Where a claim has been raised that a builder has breached the Warranties under section 18B of the HB Act, the builder may be able to defend this claim where it can be proven that the defects referred to in the claim have arisen as a result of the builder’s reasonable reliance upon:

  • Written instructions given by the person for whom the work was contracted that is contrary to the advice of the builder, or the person who did the work, being instructions given prior to the work commencing; or
  • Written instructions given by an independent professional [for example, an architect or engineer] acting for the party who has contracted the building work, being instructions given prior to the work commencing.

It is important for builders and consumers in home building, including owners of strata plan units, to familiarise themselves with the Warranties and defects periods contained in the HB Act. When undertaking residential building work, builders may wish to keep diaries for work sites and regularly check the quality of workmanship and completeness of the building works during construction. Any instructions, variations to the building works or any other type of agreements between parties should be made in writing to avoid potential disputes further down the track.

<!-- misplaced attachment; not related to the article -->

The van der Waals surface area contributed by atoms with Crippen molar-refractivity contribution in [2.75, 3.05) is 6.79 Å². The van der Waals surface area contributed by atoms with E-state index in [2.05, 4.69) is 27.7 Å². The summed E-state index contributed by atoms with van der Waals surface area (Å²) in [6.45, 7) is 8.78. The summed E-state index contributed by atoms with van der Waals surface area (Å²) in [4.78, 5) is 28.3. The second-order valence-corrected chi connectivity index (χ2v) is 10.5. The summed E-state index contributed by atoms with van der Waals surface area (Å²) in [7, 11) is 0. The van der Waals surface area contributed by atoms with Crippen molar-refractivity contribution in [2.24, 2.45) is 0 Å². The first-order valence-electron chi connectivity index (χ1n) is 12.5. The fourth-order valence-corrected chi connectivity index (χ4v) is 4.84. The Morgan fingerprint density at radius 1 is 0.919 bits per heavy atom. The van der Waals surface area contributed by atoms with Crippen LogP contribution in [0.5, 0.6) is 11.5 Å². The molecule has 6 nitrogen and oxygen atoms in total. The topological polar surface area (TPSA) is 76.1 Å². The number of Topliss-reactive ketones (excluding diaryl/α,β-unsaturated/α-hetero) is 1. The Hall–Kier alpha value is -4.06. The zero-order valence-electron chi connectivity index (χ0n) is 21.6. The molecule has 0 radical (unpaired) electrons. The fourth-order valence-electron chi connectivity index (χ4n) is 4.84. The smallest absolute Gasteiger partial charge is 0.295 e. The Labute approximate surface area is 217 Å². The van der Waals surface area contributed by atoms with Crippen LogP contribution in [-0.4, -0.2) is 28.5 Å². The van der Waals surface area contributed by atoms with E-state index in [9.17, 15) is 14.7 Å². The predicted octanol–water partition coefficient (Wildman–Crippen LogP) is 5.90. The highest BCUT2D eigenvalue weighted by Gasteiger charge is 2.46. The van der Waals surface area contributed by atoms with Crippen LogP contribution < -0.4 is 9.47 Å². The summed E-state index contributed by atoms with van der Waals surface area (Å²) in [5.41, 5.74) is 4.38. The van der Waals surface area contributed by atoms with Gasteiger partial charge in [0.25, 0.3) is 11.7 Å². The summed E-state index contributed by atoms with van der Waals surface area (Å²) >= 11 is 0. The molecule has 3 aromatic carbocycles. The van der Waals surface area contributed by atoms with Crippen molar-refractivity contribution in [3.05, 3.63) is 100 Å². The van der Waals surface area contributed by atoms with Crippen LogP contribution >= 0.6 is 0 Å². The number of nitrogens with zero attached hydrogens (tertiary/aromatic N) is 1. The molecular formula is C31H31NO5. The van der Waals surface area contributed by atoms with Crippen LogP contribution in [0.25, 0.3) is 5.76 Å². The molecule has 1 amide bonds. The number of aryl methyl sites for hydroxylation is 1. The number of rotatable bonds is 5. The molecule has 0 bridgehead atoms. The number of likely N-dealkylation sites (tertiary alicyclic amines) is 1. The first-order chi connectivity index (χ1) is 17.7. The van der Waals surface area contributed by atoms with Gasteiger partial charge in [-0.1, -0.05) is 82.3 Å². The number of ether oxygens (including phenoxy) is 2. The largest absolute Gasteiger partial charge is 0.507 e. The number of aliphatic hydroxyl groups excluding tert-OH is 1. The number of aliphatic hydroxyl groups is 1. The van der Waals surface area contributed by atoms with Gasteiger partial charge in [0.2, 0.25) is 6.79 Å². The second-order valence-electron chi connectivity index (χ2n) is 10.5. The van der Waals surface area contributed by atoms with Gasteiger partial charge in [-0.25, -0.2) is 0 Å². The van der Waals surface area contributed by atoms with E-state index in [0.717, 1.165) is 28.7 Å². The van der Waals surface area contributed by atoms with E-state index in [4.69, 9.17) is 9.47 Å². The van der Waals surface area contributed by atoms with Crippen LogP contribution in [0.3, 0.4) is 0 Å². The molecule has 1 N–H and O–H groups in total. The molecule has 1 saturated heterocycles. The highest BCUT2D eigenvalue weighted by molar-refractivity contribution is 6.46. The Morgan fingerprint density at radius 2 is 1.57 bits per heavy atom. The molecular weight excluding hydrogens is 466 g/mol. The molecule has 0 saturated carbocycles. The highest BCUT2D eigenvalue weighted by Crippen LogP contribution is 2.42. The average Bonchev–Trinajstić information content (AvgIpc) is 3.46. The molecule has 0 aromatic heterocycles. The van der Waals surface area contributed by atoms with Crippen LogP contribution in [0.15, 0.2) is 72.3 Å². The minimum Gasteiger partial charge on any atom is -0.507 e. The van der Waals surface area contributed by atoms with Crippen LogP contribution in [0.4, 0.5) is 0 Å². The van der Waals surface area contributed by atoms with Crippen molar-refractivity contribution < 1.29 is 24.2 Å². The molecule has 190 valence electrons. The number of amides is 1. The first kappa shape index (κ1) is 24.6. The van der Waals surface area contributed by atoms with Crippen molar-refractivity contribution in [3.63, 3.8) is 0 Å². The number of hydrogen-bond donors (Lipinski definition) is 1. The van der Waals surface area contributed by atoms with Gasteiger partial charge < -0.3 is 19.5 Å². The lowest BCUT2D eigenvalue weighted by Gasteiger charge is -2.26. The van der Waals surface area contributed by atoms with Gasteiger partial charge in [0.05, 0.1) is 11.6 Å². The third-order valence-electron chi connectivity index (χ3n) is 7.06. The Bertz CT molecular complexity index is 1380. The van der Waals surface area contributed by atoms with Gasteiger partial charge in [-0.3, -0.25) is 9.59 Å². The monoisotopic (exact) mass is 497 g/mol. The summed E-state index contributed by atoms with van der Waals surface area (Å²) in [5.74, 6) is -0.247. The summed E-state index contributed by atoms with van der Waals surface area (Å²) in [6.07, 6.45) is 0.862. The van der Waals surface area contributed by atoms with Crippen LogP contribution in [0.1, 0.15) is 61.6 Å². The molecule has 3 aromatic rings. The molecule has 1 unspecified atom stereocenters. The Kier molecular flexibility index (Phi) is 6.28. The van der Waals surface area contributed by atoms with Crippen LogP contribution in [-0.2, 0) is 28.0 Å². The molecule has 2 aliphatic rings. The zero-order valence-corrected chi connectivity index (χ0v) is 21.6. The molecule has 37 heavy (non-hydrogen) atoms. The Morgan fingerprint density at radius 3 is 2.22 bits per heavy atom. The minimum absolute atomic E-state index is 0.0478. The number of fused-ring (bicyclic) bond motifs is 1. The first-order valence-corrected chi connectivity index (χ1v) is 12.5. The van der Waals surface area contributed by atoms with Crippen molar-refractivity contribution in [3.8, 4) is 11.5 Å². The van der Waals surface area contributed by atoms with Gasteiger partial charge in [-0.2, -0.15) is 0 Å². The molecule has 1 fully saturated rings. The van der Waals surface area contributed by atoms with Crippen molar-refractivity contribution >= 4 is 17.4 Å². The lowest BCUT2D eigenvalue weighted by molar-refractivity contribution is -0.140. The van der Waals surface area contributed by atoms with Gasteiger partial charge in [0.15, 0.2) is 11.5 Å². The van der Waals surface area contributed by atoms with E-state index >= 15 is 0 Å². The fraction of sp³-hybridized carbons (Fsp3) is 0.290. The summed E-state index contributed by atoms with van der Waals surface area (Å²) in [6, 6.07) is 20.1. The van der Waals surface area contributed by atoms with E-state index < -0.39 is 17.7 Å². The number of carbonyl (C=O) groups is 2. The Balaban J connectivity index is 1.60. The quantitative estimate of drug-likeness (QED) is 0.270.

Forum Law advises and assists builders, subcontractors, architects, engineers and consumers in home building and commercial construction law. If you have any questions or concerns contact us at Forum Law for an obligation-free 30-minute phone chat on (02) 9560 3388 or arrange a time to visit us in the Italian Forum in the inner west Sydney suburb of Leichhardt.